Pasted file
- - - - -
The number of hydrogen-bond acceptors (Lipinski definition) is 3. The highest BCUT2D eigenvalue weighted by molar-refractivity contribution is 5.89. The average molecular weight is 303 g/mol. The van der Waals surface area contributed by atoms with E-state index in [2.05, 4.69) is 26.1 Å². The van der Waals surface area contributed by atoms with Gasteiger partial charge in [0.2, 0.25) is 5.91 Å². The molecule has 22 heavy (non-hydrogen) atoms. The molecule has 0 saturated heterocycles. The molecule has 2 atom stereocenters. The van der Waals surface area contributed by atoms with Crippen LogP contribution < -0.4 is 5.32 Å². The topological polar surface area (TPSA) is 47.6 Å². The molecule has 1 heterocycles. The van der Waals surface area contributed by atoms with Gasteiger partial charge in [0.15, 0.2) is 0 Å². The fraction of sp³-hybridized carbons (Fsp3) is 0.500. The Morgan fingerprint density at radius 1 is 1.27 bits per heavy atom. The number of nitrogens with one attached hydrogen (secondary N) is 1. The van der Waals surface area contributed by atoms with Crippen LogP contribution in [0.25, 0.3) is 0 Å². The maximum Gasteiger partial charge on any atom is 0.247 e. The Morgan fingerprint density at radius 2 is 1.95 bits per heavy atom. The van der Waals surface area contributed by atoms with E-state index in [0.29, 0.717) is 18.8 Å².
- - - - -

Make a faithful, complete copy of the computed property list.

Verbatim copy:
The number of hydrogen-bond acceptors (Lipinski definition) is 3. The highest BCUT2D eigenvalue weighted by molar-refractivity contribution is 5.89. The average molecular weight is 303 g/mol. The van der Waals surface area contributed by atoms with E-state index in [2.05, 4.69) is 26.1 Å². The van der Waals surface area contributed by atoms with Gasteiger partial charge in [0.2, 0.25) is 5.91 Å². The molecule has 22 heavy (non-hydrogen) atoms. The molecule has 0 saturated heterocycles. The molecule has 2 atom stereocenters. The van der Waals surface area contributed by atoms with Crippen LogP contribution < -0.4 is 5.32 Å². The topological polar surface area (TPSA) is 47.6 Å². The molecule has 1 heterocycles. The van der Waals surface area contributed by atoms with Gasteiger partial charge in [0.15, 0.2) is 0 Å². The fraction of sp³-hybridized carbons (Fsp3) is 0.500. The Morgan fingerprint density at radius 1 is 1.27 bits per heavy atom. The number of nitrogens with one attached hydrogen (secondary N) is 1. The van der Waals surface area contributed by atoms with Crippen LogP contribution in [0.25, 0.3) is 0 Å². The maximum Gasteiger partial charge on any atom is 0.247 e. The Morgan fingerprint density at radius 2 is 1.95 bits per heavy atom. The van der Waals surface area contributed by atoms with E-state index in [0.29, 0.717) is 18.8 Å².